Let’s be upfront, shall we? I know diddly squat about any kind of heavy/hard music. If you’d like proof, I can tell you that the first hard/heavy music I listened to was Metallica. Not Metallica circa Kill’em All, Ride the Lightning, Master of Puppets, Justice for All or the Black Album, but Metallica circa Load. Are you laughing yet? Well prepare to laugh more. The next band even close to hard/heavy that I got into was the Blood Brothers, specifically Burn, Piano Island, Burn (though with them this seems like an anomaly as I wasn’t into their albums before or after that). I know, I know, they’re not metal, they’re hardcore, which are separate genres and worlds, but believe me, in my world, they’re on the same end of the spectrum. Beyond that, my exposure goes to the occasional Long Island hardcore band (thanks, Hofstra), and the occasional Sabbath/Led Zeppelin/stereotypical bands in this category that almost everyone likes. Oh, and Boris (but really only 2 songs on Flood, though I still haven’t heard Pink). It’s not that I don’t like music like this, it’s just that, more often than not, it doesn’t fall in to my agenda in terms of how I listen to music. I would explain to you why this is but, frankly, it’s not very interesting. To sum it up: I’m tired a lot.

If I’m going to go out of my way to listen to anything heard/heavy/fast, I’m going to do so in a live setting. Recorded, such music does very little for me, but live, it’s generally one of the more fun types of show to watch (along with hip-hop, which almostsortof explains the idea behind the Family Values Tour). Friend and fellow blogger Matt of Ear Farm recently went on tour with Brooklyn rockers Goes Cube. For a month, he filmed them for a documentary, and blogged about the adventure with nothing short of quasi-fan-girlish enthusiasm — and please, don’t take that negatively. If you ask me it’s a shame that so many of us lose so much of our ethusiasm as we grow older, so when I see it in someone older than 18, my curiosity is awakened. Goes Cube & Matt returned on Friday to play Mercury Lounge as the last stop of their journey, and after a month of reading so many wonderful things about this band from someone whose opinions I respect, there was no question about whether or not to attend.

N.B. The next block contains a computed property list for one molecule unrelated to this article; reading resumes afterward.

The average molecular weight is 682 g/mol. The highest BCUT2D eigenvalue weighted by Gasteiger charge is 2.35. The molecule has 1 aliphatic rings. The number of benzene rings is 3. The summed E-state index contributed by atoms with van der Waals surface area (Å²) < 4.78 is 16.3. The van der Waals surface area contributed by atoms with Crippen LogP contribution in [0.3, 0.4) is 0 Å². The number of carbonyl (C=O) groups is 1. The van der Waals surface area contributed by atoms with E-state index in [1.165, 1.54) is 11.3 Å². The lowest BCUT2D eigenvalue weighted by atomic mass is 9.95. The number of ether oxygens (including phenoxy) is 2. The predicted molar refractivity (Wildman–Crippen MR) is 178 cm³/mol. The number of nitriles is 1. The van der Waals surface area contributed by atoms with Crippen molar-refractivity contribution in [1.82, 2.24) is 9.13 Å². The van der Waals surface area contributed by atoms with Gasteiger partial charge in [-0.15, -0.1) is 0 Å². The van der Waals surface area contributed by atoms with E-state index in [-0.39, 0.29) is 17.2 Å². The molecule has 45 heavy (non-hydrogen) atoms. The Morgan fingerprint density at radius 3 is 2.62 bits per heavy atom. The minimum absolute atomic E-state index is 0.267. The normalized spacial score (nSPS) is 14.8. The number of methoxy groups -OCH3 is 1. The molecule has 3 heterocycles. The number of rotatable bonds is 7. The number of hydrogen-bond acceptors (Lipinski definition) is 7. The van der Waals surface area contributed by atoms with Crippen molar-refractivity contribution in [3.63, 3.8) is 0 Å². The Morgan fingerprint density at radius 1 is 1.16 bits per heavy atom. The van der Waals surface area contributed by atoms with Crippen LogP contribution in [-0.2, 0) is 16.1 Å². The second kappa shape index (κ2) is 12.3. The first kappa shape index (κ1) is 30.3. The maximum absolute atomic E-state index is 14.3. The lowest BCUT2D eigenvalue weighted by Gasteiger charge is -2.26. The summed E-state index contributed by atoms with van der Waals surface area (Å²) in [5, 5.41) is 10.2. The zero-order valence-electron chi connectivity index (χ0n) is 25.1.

I hate to use the word impressed, because it’s used over abundantly, especially in blogs, but, well, I was impressed. I didn’t have to be a metal/hard rock fan to appreciate Goes Cube. In the standards of damn fine live shows, Goes Cube more than held their own. Blazing through song after song (all numbered, no titles — 27 and 43 were my favorites), my eyes and ears were held in a trance. As someone with limited words in regards to the genre, I can only describe the sound as throw you against a wall rock. Not in the sense of anger, but in the sense of raw force and power. More akin to an earthquake or hurricane than a punch in the face. Equally wonderful was the fact that it was so easy to tell that these are three men who love the music they make, who love what they do. Call it trite if you like, but no show is complete without it.

Listening to the band recorded is an entirely different experience than seeing them live, so if you are unsure about my sentiments above after hearing these two mp3s, I can only recommend that you search out a live show to follow the path to Goes Cube enlightenment.

Goes Cube: “Goes Cube Song 27” (download)
Goes Cube: “Goes Cube Song 30” (download)

visit Goes Cube on MySpace

image courtesy Dominic Bartolini